Five years ago Jeff Ballard unknowingly put his career in jeopardy while serving on the players association negotiating team trying to resolve a labor dispute. It is a decision he came to regret.
This time around, the ex-Oriole left-hander is as far removed from negotiations as his Billings, Mont., home would suggest. He said he thinks a settlement between the owners and players is long overdue -- but isn't overly concerned that his career could be over.
These days Ballard is just glad to be alive. Had it not been for his seat belt, he may well have been another highway statistic.
It was four weeks ago yesterday that Ballard escaped death, or possible permanent paralysis, after a near head-on collision on an isolated two-lane highway in Idaho.
"I was driving to Stanford [his alma mater in Northern California] to get ready, like I always do, in case they settled [the strike] in time for spring training," said Ballard.
"A semi [tractor-trailer] came across the median line and, I guess, hit me almost head-on. I really don't know exactly what happened -- I don't remember anything about it. There's kind of a void.
"All I know is that when I came to, I hurt. It's a good thing I was driving something big -- the same 1988 Bronco I had when I was in Baltimore."
According to Cpl. Ismael Gonzales, a five-year veteran of the Idaho State Police, it's also a good thing Ballard was wearing his seat belt.
"He was very lucky," said Gonzales. "He told me he was wearing his seat belt and I think that's what saved him."
For Ballard, who is used to driving long distances, it was a natural reaction.
"Whenever I'm out driving like that," he said, "I've always been pretty diligent about wearing my seat belt."
When Gonzales arrived on the scene, on U.S. Route 20 in Island Park, Idaho, Ballard had already been transported via ambulance to the hospital in Rexburg.
"It was snowing and very windy," he said.
"The semi was headed north when a snow plow [traveling ahead of Ballard] passed in the opposite direction," said Gonzales. "The truck driver was blinded by swirling snow and went to the left of the center line. He and Jeff saw each other at the last instant and both veered to their right, which enabled them to avoid hitting full head-on."
Still, when he observed the scene, Gonzales was not optimistic.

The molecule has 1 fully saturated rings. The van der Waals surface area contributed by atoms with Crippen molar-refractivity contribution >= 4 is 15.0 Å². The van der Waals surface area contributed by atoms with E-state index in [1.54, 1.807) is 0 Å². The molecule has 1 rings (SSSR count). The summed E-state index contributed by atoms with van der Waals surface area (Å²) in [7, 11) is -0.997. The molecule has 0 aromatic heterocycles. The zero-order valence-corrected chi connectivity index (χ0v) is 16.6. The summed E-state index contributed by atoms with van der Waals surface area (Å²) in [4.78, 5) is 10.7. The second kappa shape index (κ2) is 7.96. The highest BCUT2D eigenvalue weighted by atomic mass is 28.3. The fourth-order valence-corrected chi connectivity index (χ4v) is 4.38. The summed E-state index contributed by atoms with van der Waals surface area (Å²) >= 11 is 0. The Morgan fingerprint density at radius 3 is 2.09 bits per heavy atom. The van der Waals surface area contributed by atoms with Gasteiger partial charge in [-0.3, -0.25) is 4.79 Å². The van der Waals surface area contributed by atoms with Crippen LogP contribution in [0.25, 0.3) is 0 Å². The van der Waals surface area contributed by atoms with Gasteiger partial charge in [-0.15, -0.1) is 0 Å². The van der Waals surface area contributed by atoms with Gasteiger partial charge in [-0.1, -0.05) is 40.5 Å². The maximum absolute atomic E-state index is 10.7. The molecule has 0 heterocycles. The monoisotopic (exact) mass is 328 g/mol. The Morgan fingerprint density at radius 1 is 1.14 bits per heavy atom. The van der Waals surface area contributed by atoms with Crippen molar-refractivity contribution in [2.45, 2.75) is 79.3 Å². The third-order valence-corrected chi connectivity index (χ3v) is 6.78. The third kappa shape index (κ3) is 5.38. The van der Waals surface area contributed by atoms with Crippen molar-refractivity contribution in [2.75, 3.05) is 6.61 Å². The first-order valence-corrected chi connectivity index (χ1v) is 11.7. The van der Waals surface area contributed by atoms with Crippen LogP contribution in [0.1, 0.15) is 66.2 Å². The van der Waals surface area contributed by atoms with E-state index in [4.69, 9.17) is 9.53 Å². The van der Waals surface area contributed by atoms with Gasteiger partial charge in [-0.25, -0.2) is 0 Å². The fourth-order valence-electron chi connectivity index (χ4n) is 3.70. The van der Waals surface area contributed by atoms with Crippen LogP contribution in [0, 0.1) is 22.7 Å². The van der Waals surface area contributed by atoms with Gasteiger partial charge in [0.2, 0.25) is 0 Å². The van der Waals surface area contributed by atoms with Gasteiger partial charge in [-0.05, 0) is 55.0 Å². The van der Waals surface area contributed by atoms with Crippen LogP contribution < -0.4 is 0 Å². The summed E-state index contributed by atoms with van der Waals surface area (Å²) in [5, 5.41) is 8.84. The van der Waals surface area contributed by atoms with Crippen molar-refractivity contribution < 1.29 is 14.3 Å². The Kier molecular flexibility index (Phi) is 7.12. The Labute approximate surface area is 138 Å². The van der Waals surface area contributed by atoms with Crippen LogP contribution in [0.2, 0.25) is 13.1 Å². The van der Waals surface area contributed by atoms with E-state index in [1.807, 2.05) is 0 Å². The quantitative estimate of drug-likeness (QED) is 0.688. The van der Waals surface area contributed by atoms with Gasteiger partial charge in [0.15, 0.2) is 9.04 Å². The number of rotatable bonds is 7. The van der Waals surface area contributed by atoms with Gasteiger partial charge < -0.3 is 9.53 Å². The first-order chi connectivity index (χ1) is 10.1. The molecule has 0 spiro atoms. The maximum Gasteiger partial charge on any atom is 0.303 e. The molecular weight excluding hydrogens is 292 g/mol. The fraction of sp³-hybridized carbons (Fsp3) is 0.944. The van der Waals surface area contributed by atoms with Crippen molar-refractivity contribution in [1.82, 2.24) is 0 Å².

"When I saw the Bronco, my first reaction was that the driver was either dead -- or would die," he said. "I remember taking extra time taking my measurements."
Ballard said he isn't sure how he got out of his vehicle, but vaguely remembers being helped to a store, where emergency assistance was requested.
"They had the Steelers playoff game on and I asked what the score was," said Ballard, who spent most of last year with the Pittsburgh Pirates. "It seemed important at the time -- I was hoping to listen to that game on the radio."
After spending three days in a hospital in Rexburg, Ballard was released after being diagnosed as having four crushed ribs and extensive bruises in the areas of both arms, his left hip and thigh. It wasn't until his parents returned him to their home in Billings that it was discovered Ballard also had suffered a fractured vertebra in his neck.
"They had to fuse the C6 and C7 vertebrae after taking bone from my hip," said Ballard. "Two scars for the price of one."
Dr. Steve Rizzolo, who headed the orthopedic team that performed the surgery, labeled Ballard's injury as "career-threatening, if not ending, considering his previous problems.
"It was a severe fracture that left his spine unstable," said Rizzolo. "With much more force [from the accident], or without correction, the injury was potentially capable of paralyzing Jeff from the neck down. Probably because of muscle spasms, the fracture wasn't as apparent on his X-rays in Idaho, which is not unusual.
"We realigned the vertebrae and held them together with a plate, wire and screws and took a bone graft from his pelvis so they would fuse together."
With a plate and screws helping to keep his body together, Ballard would have a tough time passing through a metal detector. He's also wearing a collar around his neck, which will stay on for another two months.
He had been looking forward to rejuvenating his career in 1995, but that is of little concern to Ballard at the moment. "After seeing pictures [of the vehicle], I'm lucky to be breathing. I was very fortunate."
In 1990, Ballard was the Orioles' player representative and was coming off an 18-win season. He also underwent off-season surgery to remove chips from his elbow.
He was part of the team that negotiated away his rights to arbitration that year -- which union director Donald Fehr noted was a strong example of the players' willingness to compromise. In the process of helping arrange a settlement, however, Ballard's rehabilitation program suffered a severe setback.
"It was a stupid thing to do then," Ballard says now. Does he have any regrets? "Yeah -- I wasn't in a good enough physical state to be doing all of that.